OFC 2019 reveals a new world optical order
OFC’s 2019 event in San Diego clearly showed a new world order in optics – even relative to five years ago, my last OFC. There was less regional presence from Japan (including in optical components), more from webscale network operators like Alphabet, Facebook, and Microsoft, and more from a range of Chinese companies. Mostly from Huawei, as the globe’s optical systems giant, but also from a number of components suppliers based in China, like webscale operator Alibaba.
OFC had less telco presence than hoped. AT&T made a strong showing as did a few other operators (including Verizon and DT), but their R&D budgets are shrinking. That is not a promising trend for those that hope innovation can continue to come from the telco side, not just the vendors.
On the plus side, webscale operators are doing some amazing things with their networks to cope with growth, and sharing their experiences fairly openly at events like OFC. The most interesting presentation was from a Google transport engineer, Eric Breverman. The focus was the company’s “Optical Zero Touch Networking”. The goal of ZTN, Breverman explained, is essentially to “keep people from actually touching the network”. Humans make mistakes, and they are too costly to keep hiring at the same pace as traffic. Google says it now supports intent-driven networking on 50% of “Google’s Production Optical Network” (with the unfortunate acronym of GPON). Just a handful of engineers running an entire global network becomes a reality with software.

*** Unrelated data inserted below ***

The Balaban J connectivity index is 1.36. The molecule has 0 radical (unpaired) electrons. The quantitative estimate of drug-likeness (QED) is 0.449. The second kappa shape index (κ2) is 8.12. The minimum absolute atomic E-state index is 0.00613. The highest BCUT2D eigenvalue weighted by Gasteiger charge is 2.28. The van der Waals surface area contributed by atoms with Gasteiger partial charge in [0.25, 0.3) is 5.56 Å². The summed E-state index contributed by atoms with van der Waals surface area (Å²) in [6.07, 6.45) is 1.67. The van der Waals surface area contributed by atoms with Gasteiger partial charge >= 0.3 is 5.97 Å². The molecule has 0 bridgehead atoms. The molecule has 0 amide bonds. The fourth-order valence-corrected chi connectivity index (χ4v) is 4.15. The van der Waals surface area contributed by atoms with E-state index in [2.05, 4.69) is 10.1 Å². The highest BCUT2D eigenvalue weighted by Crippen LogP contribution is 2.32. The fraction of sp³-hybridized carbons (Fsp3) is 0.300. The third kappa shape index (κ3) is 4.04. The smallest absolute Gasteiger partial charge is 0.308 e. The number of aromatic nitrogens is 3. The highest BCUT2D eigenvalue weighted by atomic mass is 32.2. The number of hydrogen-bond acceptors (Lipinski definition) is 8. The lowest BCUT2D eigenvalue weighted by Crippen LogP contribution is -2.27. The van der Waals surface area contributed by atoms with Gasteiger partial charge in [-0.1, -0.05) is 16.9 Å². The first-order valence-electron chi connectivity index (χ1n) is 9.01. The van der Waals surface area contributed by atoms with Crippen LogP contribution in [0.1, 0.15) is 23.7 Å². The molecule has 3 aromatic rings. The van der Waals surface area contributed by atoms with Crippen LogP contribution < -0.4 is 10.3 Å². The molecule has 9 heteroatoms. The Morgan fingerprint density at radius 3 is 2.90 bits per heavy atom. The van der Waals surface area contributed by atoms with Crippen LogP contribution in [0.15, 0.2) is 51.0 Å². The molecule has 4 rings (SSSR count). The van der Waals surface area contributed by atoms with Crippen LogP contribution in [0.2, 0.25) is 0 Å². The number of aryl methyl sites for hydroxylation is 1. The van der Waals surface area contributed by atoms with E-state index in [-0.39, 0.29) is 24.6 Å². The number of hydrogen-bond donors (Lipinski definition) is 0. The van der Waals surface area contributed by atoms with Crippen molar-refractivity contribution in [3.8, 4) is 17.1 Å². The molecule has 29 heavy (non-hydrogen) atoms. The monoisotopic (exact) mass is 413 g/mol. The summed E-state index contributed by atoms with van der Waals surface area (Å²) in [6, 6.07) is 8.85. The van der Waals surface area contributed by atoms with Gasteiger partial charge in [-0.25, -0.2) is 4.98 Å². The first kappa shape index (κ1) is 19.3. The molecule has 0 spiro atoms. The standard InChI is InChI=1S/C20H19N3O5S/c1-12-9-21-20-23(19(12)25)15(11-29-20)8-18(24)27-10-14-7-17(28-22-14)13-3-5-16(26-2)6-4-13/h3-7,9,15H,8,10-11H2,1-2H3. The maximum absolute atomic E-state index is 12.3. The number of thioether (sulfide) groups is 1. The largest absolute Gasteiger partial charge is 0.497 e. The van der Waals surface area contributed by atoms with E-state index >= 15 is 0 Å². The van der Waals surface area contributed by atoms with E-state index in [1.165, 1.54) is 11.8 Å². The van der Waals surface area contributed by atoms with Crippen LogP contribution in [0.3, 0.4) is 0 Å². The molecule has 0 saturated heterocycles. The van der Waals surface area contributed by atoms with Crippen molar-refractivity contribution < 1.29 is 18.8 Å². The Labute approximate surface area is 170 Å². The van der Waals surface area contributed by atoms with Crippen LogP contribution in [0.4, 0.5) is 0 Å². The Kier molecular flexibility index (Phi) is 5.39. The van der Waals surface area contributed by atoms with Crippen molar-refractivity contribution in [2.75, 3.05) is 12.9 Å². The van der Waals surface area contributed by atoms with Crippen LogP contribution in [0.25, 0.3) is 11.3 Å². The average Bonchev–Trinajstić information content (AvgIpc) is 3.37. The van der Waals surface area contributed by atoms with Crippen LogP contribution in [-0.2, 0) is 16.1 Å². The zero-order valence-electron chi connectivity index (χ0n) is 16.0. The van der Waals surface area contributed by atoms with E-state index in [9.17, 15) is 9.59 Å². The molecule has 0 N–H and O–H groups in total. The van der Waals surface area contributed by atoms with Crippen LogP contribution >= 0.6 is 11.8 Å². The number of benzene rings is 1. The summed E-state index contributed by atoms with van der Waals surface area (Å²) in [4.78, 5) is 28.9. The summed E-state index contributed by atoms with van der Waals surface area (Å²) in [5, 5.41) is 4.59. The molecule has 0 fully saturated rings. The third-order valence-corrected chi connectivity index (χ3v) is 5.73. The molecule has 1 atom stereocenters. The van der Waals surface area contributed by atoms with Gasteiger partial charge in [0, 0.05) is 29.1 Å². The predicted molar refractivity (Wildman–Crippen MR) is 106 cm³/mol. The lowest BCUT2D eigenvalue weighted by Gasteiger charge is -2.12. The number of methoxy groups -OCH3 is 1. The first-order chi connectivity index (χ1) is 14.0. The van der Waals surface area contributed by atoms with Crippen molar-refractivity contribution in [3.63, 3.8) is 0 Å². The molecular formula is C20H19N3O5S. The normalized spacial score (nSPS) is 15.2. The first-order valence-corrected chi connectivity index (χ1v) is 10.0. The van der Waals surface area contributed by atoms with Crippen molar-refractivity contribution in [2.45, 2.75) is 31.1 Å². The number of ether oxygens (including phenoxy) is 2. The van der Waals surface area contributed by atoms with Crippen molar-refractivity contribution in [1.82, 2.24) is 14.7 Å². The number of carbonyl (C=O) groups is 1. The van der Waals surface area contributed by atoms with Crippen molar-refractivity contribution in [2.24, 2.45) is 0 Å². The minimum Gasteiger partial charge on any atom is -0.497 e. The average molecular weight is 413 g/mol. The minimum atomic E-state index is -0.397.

2019’s vendor landscape
Over the last five years, large portions of the optical systems market have become dominated by a single vendor, Huawei. Many large European and Asian operators have deployed Huawei gear across their networks, in the RAN, core and fiber access plant; some have long-term services contracts; some have made long-term technology commitments to Huawei (such as joint R&D). As telcos consider optimal solutions in the transport/optical domain, some may find themselves over-leveraged to a single vendor.
It’s a welcome sign, then, that more of the world’s optical innovation is coming from the software and webscale sectors, and more of it is open source. And that disaggregated networks are becoming more of a reality. This was a hot topic at OFC 2019.
Competition and disaggregation
In the optical networks space, disaggregation generally refers to open line systems, where systems and transponders are decoupled. That allows for faster upgrades of transponders, and helps to avoid vendor lock-in. Many Tier 1 operators are now pushing this “open optical network” approach, along with broader efforts to promote a white box ecosystem where hardware can be decoupled (or disaggregated) from software.
This ecosystem is getting increasingly mature as 5G arrives. AT&T in fact has already committed to deploy white box routers in their mobile RAN, at up to 60,000 towers over the next few years. But fiber networks are harder, according to Scott Mountford from AT&T, both due to the long-life of installed cabling, the variety of attached equipment, and the fact that “operational systems need development” in this area. Operators will benefit from disaggregated networks as they become reality, but in the meantime face a highly concentrated vendor landscape.
Matt Walker is chief analyst at MTN Consulting